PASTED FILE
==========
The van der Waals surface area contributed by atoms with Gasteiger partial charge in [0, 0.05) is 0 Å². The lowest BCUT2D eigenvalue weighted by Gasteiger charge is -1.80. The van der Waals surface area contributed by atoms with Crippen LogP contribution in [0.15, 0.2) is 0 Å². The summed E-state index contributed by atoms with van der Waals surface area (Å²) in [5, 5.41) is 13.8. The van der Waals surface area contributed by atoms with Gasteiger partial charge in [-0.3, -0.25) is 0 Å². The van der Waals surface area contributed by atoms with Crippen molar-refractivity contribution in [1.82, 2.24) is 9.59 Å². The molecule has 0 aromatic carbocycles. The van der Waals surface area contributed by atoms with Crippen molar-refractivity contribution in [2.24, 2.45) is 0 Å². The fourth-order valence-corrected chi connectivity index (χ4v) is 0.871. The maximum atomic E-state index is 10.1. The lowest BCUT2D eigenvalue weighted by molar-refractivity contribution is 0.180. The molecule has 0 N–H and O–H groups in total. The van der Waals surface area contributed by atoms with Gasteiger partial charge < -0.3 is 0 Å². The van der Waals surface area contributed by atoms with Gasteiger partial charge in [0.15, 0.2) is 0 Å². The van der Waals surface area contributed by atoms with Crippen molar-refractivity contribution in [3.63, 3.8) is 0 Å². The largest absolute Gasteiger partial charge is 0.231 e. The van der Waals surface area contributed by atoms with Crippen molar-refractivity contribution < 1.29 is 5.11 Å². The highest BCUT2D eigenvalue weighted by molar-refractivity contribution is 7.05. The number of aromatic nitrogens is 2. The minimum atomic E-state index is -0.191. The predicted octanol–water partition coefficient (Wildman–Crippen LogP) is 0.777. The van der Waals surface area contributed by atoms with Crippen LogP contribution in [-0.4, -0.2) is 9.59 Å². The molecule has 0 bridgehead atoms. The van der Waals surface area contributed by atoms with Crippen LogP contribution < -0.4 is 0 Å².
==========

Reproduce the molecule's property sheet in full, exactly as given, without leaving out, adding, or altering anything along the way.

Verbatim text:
The van der Waals surface area contributed by atoms with Gasteiger partial charge in [0, 0.05) is 0 Å². The lowest BCUT2D eigenvalue weighted by Gasteiger charge is -1.80. The van der Waals surface area contributed by atoms with Crippen LogP contribution in [0.15, 0.2) is 0 Å². The summed E-state index contributed by atoms with van der Waals surface area (Å²) in [5, 5.41) is 13.8. The van der Waals surface area contributed by atoms with Gasteiger partial charge in [-0.3, -0.25) is 0 Å². The van der Waals surface area contributed by atoms with Crippen molar-refractivity contribution in [1.82, 2.24) is 9.59 Å². The molecule has 0 aromatic carbocycles. The van der Waals surface area contributed by atoms with Crippen molar-refractivity contribution in [2.24, 2.45) is 0 Å². The fourth-order valence-corrected chi connectivity index (χ4v) is 0.871. The maximum atomic E-state index is 10.1. The lowest BCUT2D eigenvalue weighted by molar-refractivity contribution is 0.180. The molecule has 0 N–H and O–H groups in total. The van der Waals surface area contributed by atoms with Gasteiger partial charge < -0.3 is 0 Å². The van der Waals surface area contributed by atoms with Gasteiger partial charge in [0.15, 0.2) is 0 Å². The van der Waals surface area contributed by atoms with Crippen molar-refractivity contribution in [3.63, 3.8) is 0 Å². The largest absolute Gasteiger partial charge is 0.231 e. The van der Waals surface area contributed by atoms with Crippen molar-refractivity contribution < 1.29 is 5.11 Å². The highest BCUT2D eigenvalue weighted by molar-refractivity contribution is 7.05. The number of aromatic nitrogens is 2. The minimum atomic E-state index is -0.191. The predicted octanol–water partition coefficient (Wildman–Crippen LogP) is 0.777. The van der Waals surface area contributed by atoms with Crippen LogP contribution in [-0.4, -0.2) is 9.59 Å². The molecule has 0 bridgehead atoms. The van der Waals surface area contributed by atoms with Crippen LogP contribution < -0.4 is 0 Å².